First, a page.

Comment 26 of 538, added on February 12th, 2009 at 6:20 PM.

okay, how could this peom possibly be about religion ?
the people who interpretted it to be about love, are right .
emily fell in love twice in her lifetime, both times to guys who were
married, and could not possible live their lives with emily. this poem is
all about how she took those men "societies" and could not let any other
man in, no matter how adorable or credible their circumstances were.

LOVE POEM. - where is the religious part of this poem? i just dont get it.

Sherri from United States
Comment 25 of 538, added on August 25th, 2008 at 12:06 AM.

Titled 'Exclusion' in the 1890 edition cf
(source Wikipedia note the beautiful cover and flowers) but suspect editors
and not Emily. There are significant textual variation in the surviving
manuscript (source Respresentative Poetry Online) and in particular the
first stanza would read 'The soul selects her own society / Then shuts the
door / To her divine majority / Present no more' which reads quite
differently!

One comment here calls it a beautiful love poem and I think that it is a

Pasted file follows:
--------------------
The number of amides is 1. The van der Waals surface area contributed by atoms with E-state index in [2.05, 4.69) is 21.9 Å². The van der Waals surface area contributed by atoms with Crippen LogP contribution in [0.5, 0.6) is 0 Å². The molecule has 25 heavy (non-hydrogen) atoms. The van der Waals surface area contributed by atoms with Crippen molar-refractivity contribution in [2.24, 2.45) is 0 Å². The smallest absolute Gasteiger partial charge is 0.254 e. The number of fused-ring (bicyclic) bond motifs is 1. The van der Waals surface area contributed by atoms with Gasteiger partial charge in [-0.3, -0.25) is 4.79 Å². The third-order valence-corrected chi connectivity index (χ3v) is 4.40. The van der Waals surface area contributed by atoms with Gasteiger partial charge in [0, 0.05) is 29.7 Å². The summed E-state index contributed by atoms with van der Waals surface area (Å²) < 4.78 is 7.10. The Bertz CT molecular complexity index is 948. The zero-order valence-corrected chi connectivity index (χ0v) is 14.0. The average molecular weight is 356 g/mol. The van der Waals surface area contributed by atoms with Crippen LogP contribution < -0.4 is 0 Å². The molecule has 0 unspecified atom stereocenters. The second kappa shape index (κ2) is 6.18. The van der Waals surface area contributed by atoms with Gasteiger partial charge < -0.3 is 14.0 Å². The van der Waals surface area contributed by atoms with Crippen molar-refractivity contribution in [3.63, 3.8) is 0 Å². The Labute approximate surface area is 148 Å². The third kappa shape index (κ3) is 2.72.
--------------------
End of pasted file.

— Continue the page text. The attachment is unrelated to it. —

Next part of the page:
love poem might well be so: it's certainly miraculously beautiful and
extraordinarily evocative in its imagery.

I do read it as 'Exclusion' myself though not quite exactly that. Last
verse has been suggested read as oyster (bivalve) clamming shut and on the
whole agree but note also that 'valves' can also be the valves of the heart
thus heart turned to stone supporting love poem reading. The whole point of
poetry of course is you are allowed to read it as both ...

Note door/more was a half ryhme in Emily's time.

Enterprising students looking for a theme for a term paper might like to
track down a somewhat obscure comment in Kierkegaard's diary (?) I noted 30
years back but can't find now. The idea is of stigma as a personal choice
accepting isolation as a sacrifice to preserve quite what I can't remember
presumably self-authenticity sort thing i.e. in analogy to the botanical
function of the stigma [OED 6]. Also idolatry / narcissism in the frame
there I think. Good luck no need to cite but do PLEASE email me the source
if you can find it!

Love this poem. Looked at it again after long time away on reading
"Arcturus" and it was just as fresh as always.

William Boyd from United Kingdom
Comment 24 of 538, added on May 29th, 2008 at 11:03 AM.

I like this poem its kind of diffucult too understand. An thats what i like
about it, And some of you other comment posters are conceited an dumb,
sorry but you sound like idiots.

kristen from United States